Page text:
One of the more popular topics doing the rounds these days in the games industry is that of the ensuing Epic Games – Silicon Knights legal war. To summarize, Silicon Knights claims that Epic gave them a faulty engine, while they used a better (but same version) of the engine to make their shiny Gears of War. Epic has declared war and claims that Silicon Knights is just bitching and that they haven’t even paid Epic. You can find the complete details here, in the Stuffwelike Archives.
Epic’s lawyers have thrown a counter-motion against Silicon Knights, which reads:
Silicon Knights wants to take Epic’s Licensed Technology, pay nothing for it, and use it any way it pleases. Having exploited Epic’s intellectual property to its advantage, Silicon Knights now seeks to renege on its payment obligations under the License Agreement. It is Silicon Knights, not Epic, that has engaged in deceit, infringement of Epic’s intellectual property rights, breach of contract, and unfair business practices.
But what is most interesting is the way Epic slaps SK in the face by claiming that when the Unreal 3 engine was licensed, Epic gave no warranty. Silicon Knights demanded one, and didn’t get it. They (Denis Dyack, head of SK, to be specific) signed the License Agreement anyways (he must have skipped it, like the rest of us). The agreement reportedly reads:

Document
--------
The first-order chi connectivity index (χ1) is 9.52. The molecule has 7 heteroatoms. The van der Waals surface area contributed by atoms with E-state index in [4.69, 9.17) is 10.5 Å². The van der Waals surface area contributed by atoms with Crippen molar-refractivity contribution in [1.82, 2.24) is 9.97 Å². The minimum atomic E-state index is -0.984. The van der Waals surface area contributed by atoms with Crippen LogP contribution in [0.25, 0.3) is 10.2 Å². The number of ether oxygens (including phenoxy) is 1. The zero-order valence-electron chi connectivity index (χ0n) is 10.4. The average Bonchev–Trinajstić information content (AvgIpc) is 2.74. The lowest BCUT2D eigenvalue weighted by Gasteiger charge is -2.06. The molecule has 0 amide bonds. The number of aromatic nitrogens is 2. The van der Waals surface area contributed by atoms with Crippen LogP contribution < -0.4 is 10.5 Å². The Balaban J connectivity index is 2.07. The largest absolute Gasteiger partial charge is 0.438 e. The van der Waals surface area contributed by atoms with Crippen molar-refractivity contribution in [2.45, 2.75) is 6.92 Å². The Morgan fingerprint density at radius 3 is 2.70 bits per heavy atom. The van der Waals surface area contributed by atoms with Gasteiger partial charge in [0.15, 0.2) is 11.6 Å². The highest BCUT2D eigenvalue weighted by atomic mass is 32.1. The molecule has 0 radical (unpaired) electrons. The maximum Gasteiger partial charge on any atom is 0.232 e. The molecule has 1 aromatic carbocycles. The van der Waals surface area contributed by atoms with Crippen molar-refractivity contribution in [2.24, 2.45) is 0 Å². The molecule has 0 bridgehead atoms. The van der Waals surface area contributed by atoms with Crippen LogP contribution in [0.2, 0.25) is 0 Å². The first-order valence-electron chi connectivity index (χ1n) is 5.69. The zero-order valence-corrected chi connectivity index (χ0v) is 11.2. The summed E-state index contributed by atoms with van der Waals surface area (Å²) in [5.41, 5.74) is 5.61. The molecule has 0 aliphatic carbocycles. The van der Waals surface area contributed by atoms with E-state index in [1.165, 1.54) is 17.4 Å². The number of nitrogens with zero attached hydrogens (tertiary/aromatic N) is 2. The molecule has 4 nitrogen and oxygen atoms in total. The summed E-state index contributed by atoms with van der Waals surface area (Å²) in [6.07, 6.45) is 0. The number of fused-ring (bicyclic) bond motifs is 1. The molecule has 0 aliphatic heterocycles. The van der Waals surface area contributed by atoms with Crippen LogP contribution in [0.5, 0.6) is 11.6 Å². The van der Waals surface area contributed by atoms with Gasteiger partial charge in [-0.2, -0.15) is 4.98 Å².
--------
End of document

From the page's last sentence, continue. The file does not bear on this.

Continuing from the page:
[Epic does] not include any warranty that (i) the functions performed by the Unreal Engine… will meet [Silicon Knights’] requirements, nor (ii) that the operations of the Unreal Engine… will be bug free or error free in all circumstances, nor (iii) that any defects in the Unreal Engine… can or will be corrected.
If that is for real, Silicon Knights may have very well stepped on a minefield by shooting a lawsuit. If Epic wins, Silicon Knights will be forced to produce lots of money. We wonder where the Gears of War will turn now in this truly Epic conflict that is simply Too Human to be Unreal and Silicon…
I’d better leave now.